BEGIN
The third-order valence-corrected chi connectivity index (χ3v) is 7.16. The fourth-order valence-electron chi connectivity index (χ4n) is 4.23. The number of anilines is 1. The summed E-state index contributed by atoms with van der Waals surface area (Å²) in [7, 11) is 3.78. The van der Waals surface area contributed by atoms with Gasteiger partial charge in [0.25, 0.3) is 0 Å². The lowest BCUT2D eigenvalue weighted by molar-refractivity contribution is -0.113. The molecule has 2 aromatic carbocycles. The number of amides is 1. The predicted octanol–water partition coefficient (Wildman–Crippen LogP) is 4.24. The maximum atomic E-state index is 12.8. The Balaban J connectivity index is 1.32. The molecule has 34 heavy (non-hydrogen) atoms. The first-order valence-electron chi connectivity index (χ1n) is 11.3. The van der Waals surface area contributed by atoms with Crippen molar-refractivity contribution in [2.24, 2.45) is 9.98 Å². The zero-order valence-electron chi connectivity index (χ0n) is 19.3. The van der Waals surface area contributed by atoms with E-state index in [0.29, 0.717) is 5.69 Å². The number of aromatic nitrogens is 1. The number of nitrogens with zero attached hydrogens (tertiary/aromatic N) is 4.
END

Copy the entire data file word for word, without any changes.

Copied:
The third-order valence-corrected chi connectivity index (χ3v) is 7.16. The fourth-order valence-electron chi connectivity index (χ4n) is 4.23. The number of anilines is 1. The summed E-state index contributed by atoms with van der Waals surface area (Å²) in [7, 11) is 3.78. The van der Waals surface area contributed by atoms with Gasteiger partial charge in [0.25, 0.3) is 0 Å². The lowest BCUT2D eigenvalue weighted by molar-refractivity contribution is -0.113. The molecule has 2 aromatic carbocycles. The number of amides is 1. The predicted octanol–water partition coefficient (Wildman–Crippen LogP) is 4.24. The maximum atomic E-state index is 12.8. The Balaban J connectivity index is 1.32. The molecule has 34 heavy (non-hydrogen) atoms. The first-order valence-electron chi connectivity index (χ1n) is 11.3. The van der Waals surface area contributed by atoms with Crippen molar-refractivity contribution in [2.24, 2.45) is 9.98 Å². The zero-order valence-electron chi connectivity index (χ0n) is 19.3. The van der Waals surface area contributed by atoms with E-state index in [0.29, 0.717) is 5.69 Å². The number of aromatic nitrogens is 1. The number of nitrogens with zero attached hydrogens (tertiary/aromatic N) is 4.